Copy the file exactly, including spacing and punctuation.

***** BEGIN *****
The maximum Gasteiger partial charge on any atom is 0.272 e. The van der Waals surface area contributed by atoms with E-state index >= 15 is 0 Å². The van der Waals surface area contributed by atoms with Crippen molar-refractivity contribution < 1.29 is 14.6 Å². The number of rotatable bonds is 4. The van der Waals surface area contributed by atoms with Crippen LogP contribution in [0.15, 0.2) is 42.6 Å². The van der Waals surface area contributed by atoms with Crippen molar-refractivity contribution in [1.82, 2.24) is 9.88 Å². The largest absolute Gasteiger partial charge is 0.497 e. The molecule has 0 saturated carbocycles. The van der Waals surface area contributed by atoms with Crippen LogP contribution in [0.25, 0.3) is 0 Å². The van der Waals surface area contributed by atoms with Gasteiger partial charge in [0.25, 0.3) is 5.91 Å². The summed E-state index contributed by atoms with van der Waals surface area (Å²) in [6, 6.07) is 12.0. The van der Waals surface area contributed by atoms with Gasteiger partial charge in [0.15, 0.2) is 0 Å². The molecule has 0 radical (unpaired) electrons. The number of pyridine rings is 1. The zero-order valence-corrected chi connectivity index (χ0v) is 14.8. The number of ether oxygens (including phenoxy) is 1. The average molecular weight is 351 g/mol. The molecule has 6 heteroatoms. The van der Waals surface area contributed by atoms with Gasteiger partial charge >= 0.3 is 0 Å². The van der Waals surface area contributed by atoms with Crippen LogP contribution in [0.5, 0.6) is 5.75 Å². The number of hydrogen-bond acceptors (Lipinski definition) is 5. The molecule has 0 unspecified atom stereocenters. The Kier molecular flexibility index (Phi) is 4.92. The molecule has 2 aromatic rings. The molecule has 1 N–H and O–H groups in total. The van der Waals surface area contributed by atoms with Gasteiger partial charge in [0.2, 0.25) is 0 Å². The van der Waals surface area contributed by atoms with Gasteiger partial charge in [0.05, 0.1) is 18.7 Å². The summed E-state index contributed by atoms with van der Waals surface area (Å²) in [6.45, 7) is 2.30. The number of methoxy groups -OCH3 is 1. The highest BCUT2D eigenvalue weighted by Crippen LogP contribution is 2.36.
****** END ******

The maximum Gasteiger partial charge on any atom is 0.272 e. The van der Waals surface area contributed by atoms with E-state index >= 15 is 0 Å². The van der Waals surface area contributed by atoms with Crippen molar-refractivity contribution < 1.29 is 14.6 Å². The number of rotatable bonds is 4. The van der Waals surface area contributed by atoms with Crippen LogP contribution in [0.15, 0.2) is 42.6 Å². The van der Waals surface area contributed by atoms with Crippen molar-refractivity contribution in [1.82, 2.24) is 9.88 Å². The largest absolute Gasteiger partial charge is 0.497 e. The molecule has 0 saturated carbocycles. The van der Waals surface area contributed by atoms with Crippen LogP contribution in [0.25, 0.3) is 0 Å². The van der Waals surface area contributed by atoms with Gasteiger partial charge in [0.25, 0.3) is 5.91 Å². The summed E-state index contributed by atoms with van der Waals surface area (Å²) in [6, 6.07) is 12.0. The van der Waals surface area contributed by atoms with Gasteiger partial charge in [0.15, 0.2) is 0 Å². The molecule has 0 radical (unpaired) electrons. The number of pyridine rings is 1. The zero-order valence-corrected chi connectivity index (χ0v) is 14.8. The number of ether oxygens (including phenoxy) is 1. The average molecular weight is 351 g/mol. The molecule has 6 heteroatoms. The van der Waals surface area contributed by atoms with Gasteiger partial charge >= 0.3 is 0 Å². The van der Waals surface area contributed by atoms with Crippen LogP contribution in [0.5, 0.6) is 5.75 Å². The number of hydrogen-bond acceptors (Lipinski definition) is 5. The molecule has 0 unspecified atom stereocenters. The Kier molecular flexibility index (Phi) is 4.92. The molecule has 2 aromatic rings. The molecule has 1 N–H and O–H groups in total. The van der Waals surface area contributed by atoms with Gasteiger partial charge in [0.2, 0.25) is 0 Å². The van der Waals surface area contributed by atoms with Gasteiger partial charge in [0.05, 0.1) is 18.7 Å². The summed E-state index contributed by atoms with van der Waals surface area (Å²) in [6.45, 7) is 2.30. The number of methoxy groups -OCH3 is 1. The highest BCUT2D eigenvalue weighted by Crippen LogP contribution is 2.36.